Women’s Sleep Disorders May Be Tied to Hormones

By Lydia Denworth | August 6, 2002 | The New York Times | Topics: Science and Health

The debate on hormone replacement therapy has centered on its effects on heart disease and cancer. But at a recent medical conference in Seattle, researchers presented a hormone study that focused on a different question: sleep.

The researchers, from Stanford University, found that estrogen improved the breathing of postmenopausal women who had sleep apnea, a condition involving repeated breathing pauses.

The study, by Dr. Tracy Kuo, a postdoctoral fellow, and Dr. Rachel Manber, the director of the insomnia program at the Stanford Sleep Disorders Center, was small, but it is one of a number of recent investigations into how sex hormones may disturb or improve sleep.

Sleep researchers are finding that women’s sleep problems differ from men’s and that hormones may explain part of the difference.

Many women complain of poor sleep. In a poll released in April by the National Sleep Foundation, women were more likely than men to feel they were not getting enough sleep (28 percent versus 19 percent), to report daytime sleepiness (20 percent versus 13 percent) and to have had symptoms of insomnia (63 percent versus 54 percent).

Now there is wider recognition that such complaints are real, said Dr. Joyce Walsleben, the director of the New York University School of Medicine Sleep Disorders Center. “Instead of being told, ‘You’re just crazy, dear,’ someone may actually listen,” she said.

In the past, Dr. Walsleben said, a woman who told her doctor she was tired and groggy might be labeled depressed, when she was really describing the daytime effects of apnea.

Dr. Walsleben thinks that half of women’s sleep problems can be attributed to factors unique to women: menstrual cycles, pregnancy, menopause and even motherhood. “A large part of being female is we’re supposed to know what’s going on with the kids at night,” she said.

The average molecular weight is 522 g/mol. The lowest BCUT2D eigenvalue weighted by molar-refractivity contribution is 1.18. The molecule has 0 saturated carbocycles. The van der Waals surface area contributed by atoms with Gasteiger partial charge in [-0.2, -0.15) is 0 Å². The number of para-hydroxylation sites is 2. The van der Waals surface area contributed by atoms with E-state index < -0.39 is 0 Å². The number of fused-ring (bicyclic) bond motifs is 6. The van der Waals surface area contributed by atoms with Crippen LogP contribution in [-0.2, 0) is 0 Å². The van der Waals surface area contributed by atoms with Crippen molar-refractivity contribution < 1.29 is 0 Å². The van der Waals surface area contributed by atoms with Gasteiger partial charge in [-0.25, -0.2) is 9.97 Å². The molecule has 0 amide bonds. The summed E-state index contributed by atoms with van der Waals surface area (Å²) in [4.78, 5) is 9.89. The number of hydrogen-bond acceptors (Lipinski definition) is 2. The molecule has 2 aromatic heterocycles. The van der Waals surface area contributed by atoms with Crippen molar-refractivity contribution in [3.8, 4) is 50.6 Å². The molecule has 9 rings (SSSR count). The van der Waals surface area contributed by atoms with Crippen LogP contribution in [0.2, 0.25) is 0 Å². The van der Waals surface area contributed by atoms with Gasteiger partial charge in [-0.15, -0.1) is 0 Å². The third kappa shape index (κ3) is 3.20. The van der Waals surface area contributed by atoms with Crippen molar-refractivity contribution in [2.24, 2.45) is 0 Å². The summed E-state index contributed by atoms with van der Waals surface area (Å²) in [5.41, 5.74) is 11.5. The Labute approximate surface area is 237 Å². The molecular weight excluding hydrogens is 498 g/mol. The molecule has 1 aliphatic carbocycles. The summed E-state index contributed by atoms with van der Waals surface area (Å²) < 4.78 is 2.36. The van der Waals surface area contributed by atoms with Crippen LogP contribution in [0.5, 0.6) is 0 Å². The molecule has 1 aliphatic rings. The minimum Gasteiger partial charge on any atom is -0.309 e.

A study by Dr. Rosalind Cartwright, the chairwoman of the department of psychology at the Rush-Presbyterian-St. Luke’s Medical Center in Chicago, found that a baby’s cries woke a woman sooner than a man.

In a baby’s first year of life, a woman may lose as much as 700 hours of sleep.

Until the 1990′s, most sleep research was done on men. In the early days, Dr. Cartwright said, “it was not considered polite for women to go to sleep in front of men” in laboratories.

Dr. Terry Young, an epidemiologist at the University of Wisconsin, found that although nine times as many men as women were being treated in sleep clinics for apnea, the disorder actually occurred at a ratio of less than 3 to 1 — 24 percent of men to 9 percent of women.

In a preliminary review published this spring, Dr. Young found the risk of apnea in postmenopausal women was four times that of premenopausal women, possibly because of declining sex hormones.

Dr. Manber of Stanford conducted several studies of the menstrual cycle’s effect on sleep and found that at least 15 percent of women suffered significant sleep disruption before menstruation.

Researchers are also looking into sleep and depression — which is diagnosed twice as often in women as in men — and other diseases that occur more often among women but whose connection to sleep may at first glance seem tenuous. They include multiple sclerosis, lupus and fibromyalgia, in which fatigue has long been considered an unfortunate side effect.

“Now people are looking for treatable sleep disorders in these diseases,” said Dr. Beth A. Malow, an associate professor of neurology at the University of Michigan.

“We tend to think of sleep in a vacuum, but it really isn’t. Through the study of sleep and sleep disorders, we’re going to open up a whole new dimension to understanding women’s health.”